Researchers work on improving VR to match your eyesight and age

Putting on and using a virtual reality headset like the HTC Vive or the Oculus Rift can be a bit intimidating for some people, even if they have good eyesight. However, what about people who don’t see quite as well, due age or other factors? This week, Stanford University revealed that a team of researchers at its school is working to create a better VR experience for everyone.

The team at Stanford’s Computational Imaging Lab, working with with a Dartmouth College scientist, have discovered that when you wear a VR headset, your eyes don’t focus as they do normally. In the real world, our eyes focus on one spot and everything else is blurred in the background. However, when a person puts on a VR headset, its display shows a fixed scene which doesn’t allow you to focus your eyes normally. In addition, many people over the age of 45 have what’s called presbyopia, which may not let them focus on close up objects like ones shown on a VR screen.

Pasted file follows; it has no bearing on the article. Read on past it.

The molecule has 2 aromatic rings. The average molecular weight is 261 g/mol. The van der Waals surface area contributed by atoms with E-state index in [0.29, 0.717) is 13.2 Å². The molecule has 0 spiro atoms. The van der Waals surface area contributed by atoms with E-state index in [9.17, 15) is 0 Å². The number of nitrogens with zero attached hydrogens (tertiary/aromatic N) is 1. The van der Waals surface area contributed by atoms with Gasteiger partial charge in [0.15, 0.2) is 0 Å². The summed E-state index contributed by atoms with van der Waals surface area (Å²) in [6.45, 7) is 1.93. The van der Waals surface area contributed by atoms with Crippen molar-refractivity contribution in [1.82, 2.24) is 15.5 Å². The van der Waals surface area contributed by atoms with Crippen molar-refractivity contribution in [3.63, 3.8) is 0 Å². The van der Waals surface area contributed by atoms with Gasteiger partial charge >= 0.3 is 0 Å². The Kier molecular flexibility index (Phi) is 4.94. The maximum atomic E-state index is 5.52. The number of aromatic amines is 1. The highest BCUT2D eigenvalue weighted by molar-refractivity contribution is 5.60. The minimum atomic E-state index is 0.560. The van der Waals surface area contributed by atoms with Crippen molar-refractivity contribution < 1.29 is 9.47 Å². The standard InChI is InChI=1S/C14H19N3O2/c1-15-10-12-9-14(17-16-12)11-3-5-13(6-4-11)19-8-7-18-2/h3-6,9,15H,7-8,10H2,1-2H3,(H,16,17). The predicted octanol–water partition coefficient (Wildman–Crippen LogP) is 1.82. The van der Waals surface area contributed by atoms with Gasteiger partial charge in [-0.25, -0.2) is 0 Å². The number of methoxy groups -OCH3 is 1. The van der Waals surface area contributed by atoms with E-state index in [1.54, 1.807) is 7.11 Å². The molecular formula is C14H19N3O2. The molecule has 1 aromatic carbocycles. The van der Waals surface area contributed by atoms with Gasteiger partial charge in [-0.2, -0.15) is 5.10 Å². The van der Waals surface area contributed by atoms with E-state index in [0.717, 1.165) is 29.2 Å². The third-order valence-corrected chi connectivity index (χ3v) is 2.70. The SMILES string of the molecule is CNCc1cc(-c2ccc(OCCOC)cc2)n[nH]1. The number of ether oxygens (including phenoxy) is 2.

To solve this problem, the Stanford research team is building VR prototypes that use what they call adaptive focus display technology. It uses a combination of hardware and software inside the headset so that the display can change its focal plane. One method uses liquid lenses that can change the display inside that lens by turning a dial. The other method involves moving the display inside the headset in combination with eye-tracking technology. The software can figure out where a person is looking in the display and can even take into account whether or not the person is  nearsighted or farsighted.

It’s certainly some very interesting research work, although it sounds like it’s going to be a while before something like Stanford’s prototype is created as a consumer device. Keep in mind we are still in the very early stages of VR technology so we can expect to see lots of improvements in the next few years.

1 Comment
  1. We are not “in the very early stages of VR technology” — we’re in the very early stages of *consumer* VR technology.

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